Flights of fancy

Flying cross-country out of LA on the day liquids are banned from aircraft. Discarded sodas and water bottles fill bins next to the curbside check-in and throughout the airport.

At security: shoes off, laptop out of backpack. Into a clear plastic bag go cell phone, keys, watch, belt, sunglasses, gum with foil packaging, memory stick. Place all items flat on the conveyor belt.

Millionaire men with aides to carry their bags, who have reserved spaces at National airport, traveling on government planes or private aircraft and able to bypass security altogether, decide how the rest of the country travels.

No water or drinks, no shampoo or hair gel, toothpaste, perfume, hand lotion, lipstick, sunscreen, nasal spray -- no liquids or gels of any kind.

Chertoff says that the American people are very understanding and willing to tolerate a little inconvenience for their security.

Shuffling barefoot, clutching our drooping pants and what remains of our dignity, we meekly agree.

Ahead of me a man has a stick of deodorant seized from his carry-on bag. The TSA officer wags it in his face disapprovingly, as though something shameful.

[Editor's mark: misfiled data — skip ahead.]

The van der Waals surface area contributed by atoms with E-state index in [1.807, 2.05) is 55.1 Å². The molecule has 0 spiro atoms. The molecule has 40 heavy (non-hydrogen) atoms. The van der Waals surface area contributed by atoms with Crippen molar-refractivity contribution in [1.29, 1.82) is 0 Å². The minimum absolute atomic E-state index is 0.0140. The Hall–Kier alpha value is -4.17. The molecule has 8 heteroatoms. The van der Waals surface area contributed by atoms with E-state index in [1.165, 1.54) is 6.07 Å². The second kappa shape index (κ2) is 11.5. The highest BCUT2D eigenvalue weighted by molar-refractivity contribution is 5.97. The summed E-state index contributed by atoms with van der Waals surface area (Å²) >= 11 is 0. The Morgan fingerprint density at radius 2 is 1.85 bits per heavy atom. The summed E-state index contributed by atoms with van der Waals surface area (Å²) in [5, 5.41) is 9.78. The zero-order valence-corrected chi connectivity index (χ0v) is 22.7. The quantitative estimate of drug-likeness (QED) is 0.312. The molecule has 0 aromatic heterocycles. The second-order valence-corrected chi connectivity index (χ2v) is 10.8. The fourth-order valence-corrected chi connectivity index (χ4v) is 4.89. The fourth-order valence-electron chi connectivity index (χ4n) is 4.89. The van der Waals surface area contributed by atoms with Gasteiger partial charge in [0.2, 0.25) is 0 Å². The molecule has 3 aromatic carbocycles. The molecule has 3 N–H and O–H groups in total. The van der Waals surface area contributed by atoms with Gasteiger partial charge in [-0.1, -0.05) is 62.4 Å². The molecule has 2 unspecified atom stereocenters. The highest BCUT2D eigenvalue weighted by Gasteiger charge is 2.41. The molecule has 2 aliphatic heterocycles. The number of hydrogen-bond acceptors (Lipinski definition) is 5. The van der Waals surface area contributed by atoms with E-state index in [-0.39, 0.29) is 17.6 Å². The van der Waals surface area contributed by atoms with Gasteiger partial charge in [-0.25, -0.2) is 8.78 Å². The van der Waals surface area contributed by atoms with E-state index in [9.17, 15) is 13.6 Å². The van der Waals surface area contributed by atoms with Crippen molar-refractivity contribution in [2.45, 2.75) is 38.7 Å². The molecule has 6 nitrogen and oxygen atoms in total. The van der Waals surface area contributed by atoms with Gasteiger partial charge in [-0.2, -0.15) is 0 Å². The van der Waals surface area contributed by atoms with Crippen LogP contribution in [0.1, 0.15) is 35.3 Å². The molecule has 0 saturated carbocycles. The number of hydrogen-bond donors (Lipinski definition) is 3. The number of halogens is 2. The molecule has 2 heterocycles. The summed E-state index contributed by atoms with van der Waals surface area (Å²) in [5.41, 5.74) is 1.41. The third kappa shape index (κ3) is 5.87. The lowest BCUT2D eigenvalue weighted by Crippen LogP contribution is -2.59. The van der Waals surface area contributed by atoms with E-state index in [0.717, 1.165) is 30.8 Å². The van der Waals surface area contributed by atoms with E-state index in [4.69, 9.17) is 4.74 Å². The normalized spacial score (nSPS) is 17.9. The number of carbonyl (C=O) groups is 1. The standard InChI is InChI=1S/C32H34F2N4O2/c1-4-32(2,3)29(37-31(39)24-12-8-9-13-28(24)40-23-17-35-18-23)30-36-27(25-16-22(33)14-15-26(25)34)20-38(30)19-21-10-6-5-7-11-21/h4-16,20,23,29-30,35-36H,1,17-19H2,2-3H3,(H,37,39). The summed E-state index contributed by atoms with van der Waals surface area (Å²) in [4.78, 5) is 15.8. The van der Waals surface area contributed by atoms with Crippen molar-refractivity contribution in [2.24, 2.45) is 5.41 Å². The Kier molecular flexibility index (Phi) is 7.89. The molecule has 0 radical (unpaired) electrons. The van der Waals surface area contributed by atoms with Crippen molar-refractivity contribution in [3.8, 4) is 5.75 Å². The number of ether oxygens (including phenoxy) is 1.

Confused grannies in wheelchairs being frisked. In the glass box a toddler no more than 3 years old standing perfectly still, arms outstretched, solemnly looking up at the uniformed officer waving an un-magical wand over her body.

Is our children learning?

Yes, our children is learning to assume the position.

After my arrival at my destination, I stood in the damp night air outside the terminal. Flipping the backpack off my shoulder, I fished through the contents – stapler, eye drops and various crap – and found my cigarette lighter. Inhaling the smoke deeply, I pondered the meaning of it all.